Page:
Most every person in town has been sick this summer. But I am in a hurry as my hand writing indicates, Write me soon and give me all the news. — Marcus
P. S. If I have any letters come, please to send them to me. Never mind about opening them. — Marcus
¹ Sumner was located about three miles below Atchison on the Missouri River. It was platted in 1856 and advertised as a free-state alternative settlement to the pro-slavery town of Atchison. Though it had a good start in business & industry, it was virtually wiped off the map by the trough of 1859-1860, by a tornado that destroyed virtually every building in town in the summer of 1860, and by the grasshopper invasion of September 1860.
² The Battle of Wilson’s Creek had already taken place near Springfield, Missouri, in which Union General. Nathaniel Lyon had been killed.
This interesting letter was written by Lorenzo Dow Round (1813-1877), the son of George C. Round, Sr. (1779-1852) and Martha Sally Hopkins (1784-1831) of Herkimer county, New York. His identity was confirmed by the mention of his younger brother Bertram Round (1829-1859) who died on 25 September 1859 in Alabama. He wrote the letter to one of his nephews. Sometime after 1863 but before 1870, Lorenzo had relocated back to Herkimer county, New York.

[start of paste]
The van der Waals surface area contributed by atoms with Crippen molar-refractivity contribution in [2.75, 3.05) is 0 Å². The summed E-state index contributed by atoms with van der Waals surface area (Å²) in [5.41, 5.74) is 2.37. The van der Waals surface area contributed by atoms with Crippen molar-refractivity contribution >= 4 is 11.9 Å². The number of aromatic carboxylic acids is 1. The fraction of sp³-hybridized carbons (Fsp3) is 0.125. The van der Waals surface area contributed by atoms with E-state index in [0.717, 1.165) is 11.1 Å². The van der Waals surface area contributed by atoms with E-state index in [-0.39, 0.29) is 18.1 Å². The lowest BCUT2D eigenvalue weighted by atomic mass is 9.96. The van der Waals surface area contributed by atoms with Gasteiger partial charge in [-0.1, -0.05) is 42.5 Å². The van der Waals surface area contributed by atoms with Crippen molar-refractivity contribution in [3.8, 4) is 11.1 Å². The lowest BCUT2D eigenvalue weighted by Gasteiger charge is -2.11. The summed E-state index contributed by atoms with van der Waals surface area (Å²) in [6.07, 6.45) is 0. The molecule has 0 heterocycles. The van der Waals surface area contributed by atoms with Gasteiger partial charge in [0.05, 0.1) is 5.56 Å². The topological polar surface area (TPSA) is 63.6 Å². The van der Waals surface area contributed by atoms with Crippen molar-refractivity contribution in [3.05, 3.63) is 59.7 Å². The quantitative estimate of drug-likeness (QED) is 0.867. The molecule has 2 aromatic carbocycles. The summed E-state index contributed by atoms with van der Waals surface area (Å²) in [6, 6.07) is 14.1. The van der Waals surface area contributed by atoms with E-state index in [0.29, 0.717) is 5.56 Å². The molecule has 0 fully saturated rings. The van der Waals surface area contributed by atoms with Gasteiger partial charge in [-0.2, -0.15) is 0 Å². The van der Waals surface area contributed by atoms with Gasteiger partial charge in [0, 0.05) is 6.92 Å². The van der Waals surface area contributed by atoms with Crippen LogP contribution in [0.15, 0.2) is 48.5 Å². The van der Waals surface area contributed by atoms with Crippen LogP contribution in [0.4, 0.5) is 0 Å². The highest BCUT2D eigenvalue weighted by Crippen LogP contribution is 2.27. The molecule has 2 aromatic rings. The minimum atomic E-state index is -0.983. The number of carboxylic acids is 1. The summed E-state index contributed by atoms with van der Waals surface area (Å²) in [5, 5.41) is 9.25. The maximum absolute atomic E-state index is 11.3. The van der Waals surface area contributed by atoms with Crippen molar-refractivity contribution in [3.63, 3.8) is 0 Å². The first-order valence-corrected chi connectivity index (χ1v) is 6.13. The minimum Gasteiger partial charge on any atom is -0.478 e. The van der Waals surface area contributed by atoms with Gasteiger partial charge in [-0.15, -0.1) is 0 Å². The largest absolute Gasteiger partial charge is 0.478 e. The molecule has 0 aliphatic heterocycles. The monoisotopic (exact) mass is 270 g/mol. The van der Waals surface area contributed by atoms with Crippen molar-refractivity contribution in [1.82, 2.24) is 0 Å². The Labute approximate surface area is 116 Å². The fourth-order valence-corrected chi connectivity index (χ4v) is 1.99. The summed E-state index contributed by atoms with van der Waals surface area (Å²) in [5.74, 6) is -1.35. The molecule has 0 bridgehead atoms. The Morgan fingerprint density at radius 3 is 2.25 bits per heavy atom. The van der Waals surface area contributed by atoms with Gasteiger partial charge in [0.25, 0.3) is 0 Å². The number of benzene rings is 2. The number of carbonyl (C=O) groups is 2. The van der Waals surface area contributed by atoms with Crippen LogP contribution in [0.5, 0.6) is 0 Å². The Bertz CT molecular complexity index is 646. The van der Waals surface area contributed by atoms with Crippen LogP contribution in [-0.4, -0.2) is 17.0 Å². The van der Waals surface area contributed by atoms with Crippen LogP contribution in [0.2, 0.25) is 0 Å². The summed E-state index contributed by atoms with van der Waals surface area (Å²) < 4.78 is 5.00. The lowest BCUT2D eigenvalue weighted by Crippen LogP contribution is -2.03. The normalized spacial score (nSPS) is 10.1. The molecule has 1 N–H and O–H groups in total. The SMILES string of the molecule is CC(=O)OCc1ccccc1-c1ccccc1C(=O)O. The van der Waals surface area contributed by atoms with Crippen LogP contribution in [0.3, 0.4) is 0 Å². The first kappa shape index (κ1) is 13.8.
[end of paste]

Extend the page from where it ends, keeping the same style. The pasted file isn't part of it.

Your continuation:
Lorenzo’s letter gives a great description of the state of politics in Kansas Territory in 1860 as the territory continued its quest to acquire statehood from a deeply divided US Congress. It also describes the shenanigans played out at the local level in locating the county seat of Linn county. And finally, it refers to the rad on Harpers Ferry by John Brown in October 1859.
Mound City, [Kansas Territory]
January 3d 1860
Yours of the 25th ult. came to hand today and I take this opportunity to answer. You stated that I owed you a letter. I suppose it to be the other way but be that as it may, I was glad to hear from you and shall always try to keep up my correspondence with the friends at the Rapids.